Running a clandestine agency devoted to fighting diabolical alien invaders is tough, but as XCOM: Enemy Unknown taught us, it gets a lot easier if you can steal things out of the enemy's playbook. And when those things include extreme genetic modifications and hulking robot exoskeletons — two of the biggest features introduced by the Enemy Within expansion — the fight doesn't necessarily get easier, but it does get a lot more interesting.
A reimagining of the 1990 Sega Genesis game of the same name, Castle of Illusion Starring Mickey Mouse is a creative, whimsical platformer featuring the world’s most recognizable rodent. The action is as traditional as it gets — Mickey runs and jumps through predominantly side-scrolling levels, all the while hopping on baddies, grabbing collectables, and leaping over bottomless pits — but the gameplay stays compelling and fun thanks to well-designed stages, interesting environments, and ample charm.
In spite of its title, you won’t find hooded killers or acrobatic climbing in Assassin’s Creed Pirates (at least not at first). In fact, its main character, Alonzo Batilla, seems to never even leave his ship. Instead, this upcoming spinoff focuses entirely on piracy and simple naval battles, letting players explore a quasi-open version of the Caribbean in a story set around the same time as the latest entry in the series, Assassin’s Creed IV: Black Flag.
When it came to Mac in August, BioShock Infinite represented a huge change for its venerable franchise. It switched up the combat, trading bizarre weapons for conventional guns and frenetic pacing; it gave players a constant sidekick, Elizabeth; and most strikingly, it moved the action from the undersea nightmare city of Rapture to the (deceptively) sunnier, airborne steampunk metropolis of Columbia. Burial at Sea — Episode One, Infinite's first story-driven add-on, represents a step back on a couple of those points, the biggest being that the setting is once again Rapture — although we get to see it as a gleaming objectivist utopia, before everything really goes crazy.
You probably remember the WWDC demo. Under the biggest spotlight on the grandest stage, Anki co-founder and CEO Boris Sofman unrolled an 8-foot mat and introduced the world to a new kind of gaming experience, one where the cars are real, but the reality is still virtual.
"If you look at toys from 20 years ago and compare them to toys today they are, minus a few differences, pretty much the same thing," said Hanns Tappeiner, co-founder and president of Anki. "We saw a big gap between (toys and video games) and we thought we could use robotics and AI to bridge that gap, to combine real physical things with some of the things we love about video games. And that's what we did with Anki Drive."
Gameloft surely hopes that GT Racing 2’s flashy lighting and obsessively modeled licensed cars will make it stand out from — or at least keep pace with — a recent surge of App Store racing sims, notably genre leader Real Racing 3. Lens flares and dust effects are well and good, but GT Racing 2’s visual fidelity threatens to overshadow its real strength: as free-to-play racers go, it’s got great controls. GT Racing 2 doesn’t reinvent the iOS racing control scheme, but it executes it better than most of its competitors.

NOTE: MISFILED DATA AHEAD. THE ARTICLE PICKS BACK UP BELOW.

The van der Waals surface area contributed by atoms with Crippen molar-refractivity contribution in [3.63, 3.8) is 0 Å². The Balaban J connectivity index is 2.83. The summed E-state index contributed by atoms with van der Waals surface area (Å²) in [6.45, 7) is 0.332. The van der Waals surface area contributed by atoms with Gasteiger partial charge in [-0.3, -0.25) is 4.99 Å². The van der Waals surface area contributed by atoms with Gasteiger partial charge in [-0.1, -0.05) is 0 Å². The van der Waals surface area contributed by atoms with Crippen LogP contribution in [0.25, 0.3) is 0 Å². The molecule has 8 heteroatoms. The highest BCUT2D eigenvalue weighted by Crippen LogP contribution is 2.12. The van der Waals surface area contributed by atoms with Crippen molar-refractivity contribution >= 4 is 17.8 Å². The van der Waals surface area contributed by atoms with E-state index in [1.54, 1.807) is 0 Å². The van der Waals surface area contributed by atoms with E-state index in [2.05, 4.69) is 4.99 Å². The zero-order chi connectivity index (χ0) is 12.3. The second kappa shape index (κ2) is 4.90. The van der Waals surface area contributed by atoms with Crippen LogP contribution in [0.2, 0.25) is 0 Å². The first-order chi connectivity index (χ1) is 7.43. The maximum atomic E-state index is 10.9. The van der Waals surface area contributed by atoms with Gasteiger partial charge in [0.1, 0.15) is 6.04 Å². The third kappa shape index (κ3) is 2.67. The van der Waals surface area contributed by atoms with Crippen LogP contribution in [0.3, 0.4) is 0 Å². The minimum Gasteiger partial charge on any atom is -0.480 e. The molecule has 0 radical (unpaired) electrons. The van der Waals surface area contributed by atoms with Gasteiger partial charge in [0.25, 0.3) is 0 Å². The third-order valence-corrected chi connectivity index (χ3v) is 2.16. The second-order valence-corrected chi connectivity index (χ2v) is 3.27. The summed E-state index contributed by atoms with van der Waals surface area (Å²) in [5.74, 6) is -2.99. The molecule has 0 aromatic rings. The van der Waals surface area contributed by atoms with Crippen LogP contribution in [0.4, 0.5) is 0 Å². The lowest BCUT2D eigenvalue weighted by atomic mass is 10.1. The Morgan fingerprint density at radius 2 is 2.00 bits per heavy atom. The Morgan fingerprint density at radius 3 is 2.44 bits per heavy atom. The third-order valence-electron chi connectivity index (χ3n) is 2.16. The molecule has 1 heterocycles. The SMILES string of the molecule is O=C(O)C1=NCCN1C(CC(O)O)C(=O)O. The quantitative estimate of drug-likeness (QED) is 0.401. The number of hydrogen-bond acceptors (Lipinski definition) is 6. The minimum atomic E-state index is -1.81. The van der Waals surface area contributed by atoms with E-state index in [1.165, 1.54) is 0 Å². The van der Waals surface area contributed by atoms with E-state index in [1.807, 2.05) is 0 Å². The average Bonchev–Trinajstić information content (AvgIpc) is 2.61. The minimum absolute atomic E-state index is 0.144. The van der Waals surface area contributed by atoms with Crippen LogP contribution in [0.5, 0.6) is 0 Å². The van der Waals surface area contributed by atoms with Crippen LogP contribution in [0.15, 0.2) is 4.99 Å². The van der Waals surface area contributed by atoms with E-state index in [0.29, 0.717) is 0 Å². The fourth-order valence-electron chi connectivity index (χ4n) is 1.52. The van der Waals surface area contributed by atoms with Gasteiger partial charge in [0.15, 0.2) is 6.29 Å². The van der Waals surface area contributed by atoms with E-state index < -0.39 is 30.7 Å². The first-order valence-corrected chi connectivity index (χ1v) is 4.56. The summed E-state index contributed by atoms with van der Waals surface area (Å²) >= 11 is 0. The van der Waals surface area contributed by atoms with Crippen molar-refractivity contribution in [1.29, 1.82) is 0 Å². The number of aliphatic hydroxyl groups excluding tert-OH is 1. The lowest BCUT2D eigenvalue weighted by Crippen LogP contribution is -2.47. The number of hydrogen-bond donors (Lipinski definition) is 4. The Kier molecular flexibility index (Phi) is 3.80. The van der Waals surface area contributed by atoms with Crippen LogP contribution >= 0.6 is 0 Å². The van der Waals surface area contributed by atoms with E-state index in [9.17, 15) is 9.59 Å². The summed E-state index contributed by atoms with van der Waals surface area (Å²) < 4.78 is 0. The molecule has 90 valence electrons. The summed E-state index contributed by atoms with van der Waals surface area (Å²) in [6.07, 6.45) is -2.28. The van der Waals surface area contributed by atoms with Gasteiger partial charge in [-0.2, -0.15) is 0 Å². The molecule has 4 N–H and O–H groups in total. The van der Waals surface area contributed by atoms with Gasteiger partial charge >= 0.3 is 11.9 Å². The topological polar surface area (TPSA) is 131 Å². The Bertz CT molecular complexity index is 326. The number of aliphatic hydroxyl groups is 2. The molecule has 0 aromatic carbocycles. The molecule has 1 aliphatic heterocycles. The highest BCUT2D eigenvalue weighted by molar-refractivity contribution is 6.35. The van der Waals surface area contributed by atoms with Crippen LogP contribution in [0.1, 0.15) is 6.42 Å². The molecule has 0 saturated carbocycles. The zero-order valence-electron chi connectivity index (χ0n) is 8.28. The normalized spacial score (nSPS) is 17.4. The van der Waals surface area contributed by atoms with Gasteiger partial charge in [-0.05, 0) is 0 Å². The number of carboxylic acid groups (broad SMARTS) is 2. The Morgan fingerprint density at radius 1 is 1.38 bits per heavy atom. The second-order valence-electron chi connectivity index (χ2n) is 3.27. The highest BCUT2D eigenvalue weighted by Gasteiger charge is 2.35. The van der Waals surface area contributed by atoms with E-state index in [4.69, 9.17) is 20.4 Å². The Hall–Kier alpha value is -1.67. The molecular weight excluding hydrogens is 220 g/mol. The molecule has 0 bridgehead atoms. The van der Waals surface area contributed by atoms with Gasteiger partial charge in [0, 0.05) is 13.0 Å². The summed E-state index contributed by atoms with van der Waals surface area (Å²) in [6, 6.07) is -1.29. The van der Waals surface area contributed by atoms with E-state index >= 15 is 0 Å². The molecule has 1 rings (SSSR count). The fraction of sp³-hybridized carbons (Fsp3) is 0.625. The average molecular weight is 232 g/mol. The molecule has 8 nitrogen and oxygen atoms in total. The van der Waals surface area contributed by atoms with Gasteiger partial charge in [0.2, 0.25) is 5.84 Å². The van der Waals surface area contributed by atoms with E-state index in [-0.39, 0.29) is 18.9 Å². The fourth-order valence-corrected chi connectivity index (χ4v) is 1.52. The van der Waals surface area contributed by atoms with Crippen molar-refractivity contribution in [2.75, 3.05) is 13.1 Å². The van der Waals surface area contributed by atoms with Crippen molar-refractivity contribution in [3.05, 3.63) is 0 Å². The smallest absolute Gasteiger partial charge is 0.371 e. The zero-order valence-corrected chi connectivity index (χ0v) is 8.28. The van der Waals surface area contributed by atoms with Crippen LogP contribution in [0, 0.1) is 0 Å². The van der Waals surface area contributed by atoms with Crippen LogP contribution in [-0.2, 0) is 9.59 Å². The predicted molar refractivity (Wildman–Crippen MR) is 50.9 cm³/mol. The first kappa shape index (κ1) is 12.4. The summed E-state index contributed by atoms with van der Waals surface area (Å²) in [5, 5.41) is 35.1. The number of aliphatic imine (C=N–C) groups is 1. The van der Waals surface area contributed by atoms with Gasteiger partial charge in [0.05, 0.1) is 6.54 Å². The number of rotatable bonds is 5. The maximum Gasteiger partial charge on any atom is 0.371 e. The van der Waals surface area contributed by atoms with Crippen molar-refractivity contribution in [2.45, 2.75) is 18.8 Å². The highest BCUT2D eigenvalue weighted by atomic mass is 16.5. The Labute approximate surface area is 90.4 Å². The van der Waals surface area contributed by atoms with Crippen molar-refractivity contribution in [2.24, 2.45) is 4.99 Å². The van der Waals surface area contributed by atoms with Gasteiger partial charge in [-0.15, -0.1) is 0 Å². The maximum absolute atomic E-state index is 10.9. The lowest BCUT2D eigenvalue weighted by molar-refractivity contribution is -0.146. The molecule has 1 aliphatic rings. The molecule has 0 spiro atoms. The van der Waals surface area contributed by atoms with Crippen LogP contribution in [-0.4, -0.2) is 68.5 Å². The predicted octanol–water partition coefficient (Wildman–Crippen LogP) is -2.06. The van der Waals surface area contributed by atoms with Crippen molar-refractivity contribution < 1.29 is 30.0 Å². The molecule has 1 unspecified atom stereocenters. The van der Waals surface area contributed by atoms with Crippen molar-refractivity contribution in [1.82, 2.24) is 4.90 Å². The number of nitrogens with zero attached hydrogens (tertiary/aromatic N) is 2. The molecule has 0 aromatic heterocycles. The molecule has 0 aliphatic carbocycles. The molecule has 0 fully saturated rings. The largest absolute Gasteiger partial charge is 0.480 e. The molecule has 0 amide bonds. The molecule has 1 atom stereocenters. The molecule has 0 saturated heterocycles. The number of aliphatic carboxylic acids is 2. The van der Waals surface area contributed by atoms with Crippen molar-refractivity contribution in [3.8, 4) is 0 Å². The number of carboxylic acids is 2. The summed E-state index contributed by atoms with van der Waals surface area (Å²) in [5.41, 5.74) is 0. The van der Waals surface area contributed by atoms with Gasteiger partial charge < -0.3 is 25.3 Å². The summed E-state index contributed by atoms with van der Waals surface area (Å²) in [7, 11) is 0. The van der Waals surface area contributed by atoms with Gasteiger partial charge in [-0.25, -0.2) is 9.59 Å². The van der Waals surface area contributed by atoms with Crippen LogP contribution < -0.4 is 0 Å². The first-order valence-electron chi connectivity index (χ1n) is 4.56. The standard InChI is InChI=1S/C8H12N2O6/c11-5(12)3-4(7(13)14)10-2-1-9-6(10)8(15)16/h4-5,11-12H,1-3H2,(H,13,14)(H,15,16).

It’s been only six months since Sid Meier’s Ace Patrol brought its unique, tactical take on World War I air combat to iOS, and already we’ve got a sequel. Pushing the action forward to the Pacific during World War II, Ace Patrol: Pacific Skies pits American and Japanese aces against each other in missions that range from simple dogfighting to defending or destroying vital ships, bases, or other structures.
What's the fastest way to get the space bucks needed to get your giant galactic battlestation fully operational so you can terrorize the galaxy? Opening up a snack shop and peddling womp rat stew, apparently. Tiny Death Star leans heavily on its adorable pixel art presentation and silly personality to suck you in, as the cutesy Star Wars-skinned take on Tiny Tower reimagines the Death Star as a strip mall of sorts. And keeping it running smoothly is fun — assuming you don't expect any action, explosions, or space battles.
LEGO The Lord of the Rings' transition to iOS is impeccably smooth, even if you'll miss out on some of the more exciting moments from the Mac version. Guiding Frodo Baggins and his crew of heroes on the path to Mordor works amazingly well on the smaller screen of an iPad or iPhone — and when the ring is finally cast into the fire, you'll still want to return to the fold to grab all of the elusive collectibles in Free Play mode.
Touchscreen platforms typically do a solid job of recreating individual aspects of a sport (like swinging a bat or kicking a ball), but they're rarely good at offering full simulations. While it might be a decidedly unrealistic take on football, Football Heroes does provide a fairly complete — and, more importantly, a very fun — version of the sport. Heroes is a straightforward version of 8-on-8 football with a few key differences, the most notable being your ability to punch opponents and use various power-ups.